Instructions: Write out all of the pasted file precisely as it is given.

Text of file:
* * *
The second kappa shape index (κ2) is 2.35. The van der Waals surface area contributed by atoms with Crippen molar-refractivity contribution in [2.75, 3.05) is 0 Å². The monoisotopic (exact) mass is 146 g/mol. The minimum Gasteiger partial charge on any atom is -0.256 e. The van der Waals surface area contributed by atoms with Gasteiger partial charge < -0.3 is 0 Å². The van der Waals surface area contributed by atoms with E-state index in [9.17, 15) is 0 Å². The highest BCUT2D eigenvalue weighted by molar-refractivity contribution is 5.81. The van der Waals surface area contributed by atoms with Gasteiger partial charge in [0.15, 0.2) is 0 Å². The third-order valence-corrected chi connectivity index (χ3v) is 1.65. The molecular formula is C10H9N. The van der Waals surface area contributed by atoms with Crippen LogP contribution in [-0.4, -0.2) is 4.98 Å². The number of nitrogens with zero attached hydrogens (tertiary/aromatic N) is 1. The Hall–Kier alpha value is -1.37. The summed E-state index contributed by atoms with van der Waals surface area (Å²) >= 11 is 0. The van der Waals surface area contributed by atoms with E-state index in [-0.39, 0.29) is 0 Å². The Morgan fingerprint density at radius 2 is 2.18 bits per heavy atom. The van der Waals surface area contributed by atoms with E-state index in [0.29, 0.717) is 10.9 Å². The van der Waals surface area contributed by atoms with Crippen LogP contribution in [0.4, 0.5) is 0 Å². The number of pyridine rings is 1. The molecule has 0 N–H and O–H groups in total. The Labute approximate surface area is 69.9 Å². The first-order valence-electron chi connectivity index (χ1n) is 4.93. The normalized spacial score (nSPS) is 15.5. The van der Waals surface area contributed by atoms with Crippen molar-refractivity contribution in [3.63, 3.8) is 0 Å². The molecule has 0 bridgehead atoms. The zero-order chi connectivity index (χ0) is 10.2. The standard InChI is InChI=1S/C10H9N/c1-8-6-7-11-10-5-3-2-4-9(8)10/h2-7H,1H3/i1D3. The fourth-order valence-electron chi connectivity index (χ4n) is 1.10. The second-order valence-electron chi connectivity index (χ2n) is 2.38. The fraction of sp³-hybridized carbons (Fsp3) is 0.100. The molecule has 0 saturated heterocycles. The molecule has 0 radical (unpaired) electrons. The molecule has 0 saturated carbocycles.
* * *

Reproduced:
The second kappa shape index (κ2) is 2.35. The van der Waals surface area contributed by atoms with Crippen molar-refractivity contribution in [2.75, 3.05) is 0 Å². The monoisotopic (exact) mass is 146 g/mol. The minimum Gasteiger partial charge on any atom is -0.256 e. The van der Waals surface area contributed by atoms with Gasteiger partial charge < -0.3 is 0 Å². The van der Waals surface area contributed by atoms with E-state index in [9.17, 15) is 0 Å². The highest BCUT2D eigenvalue weighted by molar-refractivity contribution is 5.81. The van der Waals surface area contributed by atoms with Gasteiger partial charge in [0.15, 0.2) is 0 Å². The third-order valence-corrected chi connectivity index (χ3v) is 1.65. The molecular formula is C10H9N. The van der Waals surface area contributed by atoms with Crippen LogP contribution in [-0.4, -0.2) is 4.98 Å². The number of nitrogens with zero attached hydrogens (tertiary/aromatic N) is 1. The Hall–Kier alpha value is -1.37. The summed E-state index contributed by atoms with van der Waals surface area (Å²) >= 11 is 0. The van der Waals surface area contributed by atoms with E-state index in [-0.39, 0.29) is 0 Å². The Morgan fingerprint density at radius 2 is 2.18 bits per heavy atom. The van der Waals surface area contributed by atoms with E-state index in [0.29, 0.717) is 10.9 Å². The van der Waals surface area contributed by atoms with Crippen LogP contribution in [0.4, 0.5) is 0 Å². The number of pyridine rings is 1. The molecule has 0 N–H and O–H groups in total. The Labute approximate surface area is 69.9 Å². The first-order valence-electron chi connectivity index (χ1n) is 4.93. The normalized spacial score (nSPS) is 15.5. The van der Waals surface area contributed by atoms with Crippen molar-refractivity contribution in [3.63, 3.8) is 0 Å². The molecule has 0 bridgehead atoms. The zero-order chi connectivity index (χ0) is 10.2. The standard InChI is InChI=1S/C10H9N/c1-8-6-7-11-10-5-3-2-4-9(8)10/h2-7H,1H3/i1D3. The fourth-order valence-electron chi connectivity index (χ4n) is 1.10. The second-order valence-electron chi connectivity index (χ2n) is 2.38. The fraction of sp³-hybridized carbons (Fsp3) is 0.100. The molecule has 0 saturated heterocycles. The molecule has 0 radical (unpaired) electrons. The molecule has 0 saturated carbocycles.